(3) Is there liquid water beneath the surface of Mars today? The mid-latitude gullies found a decade ago by MGS MOC are geologically young. Some are so young that no craters have formed on their channels and aprons, some of them cut through drifts of uncratered, windblown sand, and some have been changing in this decade as new flows have come through the channel systems and deposited new aprons of material. Others, MGS MOC and MRO HiRISE images have shown, are somewhat older -- some are cratered, some have windblown ripples in their channels, and so forth. The exciting thing is that some of them have been changing. Is liquid water the agent responsible for the change? Some have argued "yes," some have argued "no" (based on everything I've seen, I lean strongly toward the "yes" camp).
For all gullies, regardless of whether they've been changing or not, there is now 9 years of peer reviewed publications in which the debate shifts back and forth on whether water was involved (unfortunately, very few of these papers discuss the things actually observable in images of the gullies; most focus on modeling how they might have formed). For those that do believe that the data and/or their models show that liquid water was involved in forming and maintaining the gullies, what was the source of this water? Some argue that melting snow or ground ice is required, although I've never understood how the ground ice might melt (most gullies are nowhere near volcanic regions) nor how the slow trickle of snowmelt could carve the channels, keep the channels clear of debris, and move boulder-sized debris through the channels. Others have argued that groundwater is responsible -- that, despite (thus far) the lack of evidence for subsurface water in the radar sounding observations of Mars Express and MRO, there is some small amount of liquid water beneath the martian surface today, percolating through pores, cracks, and faults in the rock, occasionally coming to the surface and rushing down a crater wall, picking up debris along the way, and forming a lobe or apron of mud at the base of the slope. Whether that water is pure, or briny, or acidic -- who knows? An orbiter with a very high resolution imaging capability (e.g., 5 cm per pixel) would go a long way toward resolving some of the geomorphic questions about gullies and how they form -- the features related to their genesis are often just out of reach in terms of the MRO HiRISE image resolution; in addition, sending a rover or rovers to a gully site would be critical to understanding them, as well.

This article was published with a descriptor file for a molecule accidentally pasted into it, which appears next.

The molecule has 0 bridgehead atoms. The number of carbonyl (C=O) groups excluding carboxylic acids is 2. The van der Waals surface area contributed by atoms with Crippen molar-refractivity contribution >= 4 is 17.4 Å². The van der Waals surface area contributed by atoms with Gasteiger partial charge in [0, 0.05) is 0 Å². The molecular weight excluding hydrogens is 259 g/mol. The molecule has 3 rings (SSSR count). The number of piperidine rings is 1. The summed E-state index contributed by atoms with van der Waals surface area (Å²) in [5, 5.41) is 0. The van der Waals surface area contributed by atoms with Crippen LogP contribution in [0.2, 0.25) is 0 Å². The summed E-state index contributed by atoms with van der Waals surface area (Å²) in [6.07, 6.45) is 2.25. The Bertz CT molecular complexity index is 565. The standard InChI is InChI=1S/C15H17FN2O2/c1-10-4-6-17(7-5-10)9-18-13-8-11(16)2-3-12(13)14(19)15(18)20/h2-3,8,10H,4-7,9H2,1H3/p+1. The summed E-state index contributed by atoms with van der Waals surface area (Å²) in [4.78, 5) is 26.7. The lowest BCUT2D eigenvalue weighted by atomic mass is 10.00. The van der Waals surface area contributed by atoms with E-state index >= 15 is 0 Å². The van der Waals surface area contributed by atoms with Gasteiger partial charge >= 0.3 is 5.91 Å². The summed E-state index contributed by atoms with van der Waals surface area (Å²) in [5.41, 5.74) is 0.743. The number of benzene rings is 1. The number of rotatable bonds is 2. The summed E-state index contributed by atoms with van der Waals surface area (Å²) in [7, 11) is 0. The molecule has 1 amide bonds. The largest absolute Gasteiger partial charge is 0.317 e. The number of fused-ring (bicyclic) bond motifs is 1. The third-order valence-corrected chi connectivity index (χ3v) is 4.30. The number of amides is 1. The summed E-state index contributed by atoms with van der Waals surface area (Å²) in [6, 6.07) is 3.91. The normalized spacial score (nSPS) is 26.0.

Mars is a complex world. We've only just begun to explore this planet, and there are many, many things we don't yet grasp. Frankly, the more I see from our Mars-orbiting cameras, the less I understand. But one thing is clear—we're not done following the water. At a minimum, we still have work to do in the areas of mid-latitude ground ice, characterization of ancient sedimentary rocks, and, most importantly, a thorough investigation (on the ground) of a gully site that has shown recent change.
We're not done "following the water" until we've sent a rover to a gully site and seen whether liquid water is still finding its way to the surface of Mars today.
And wouldn't it be fun to go find out?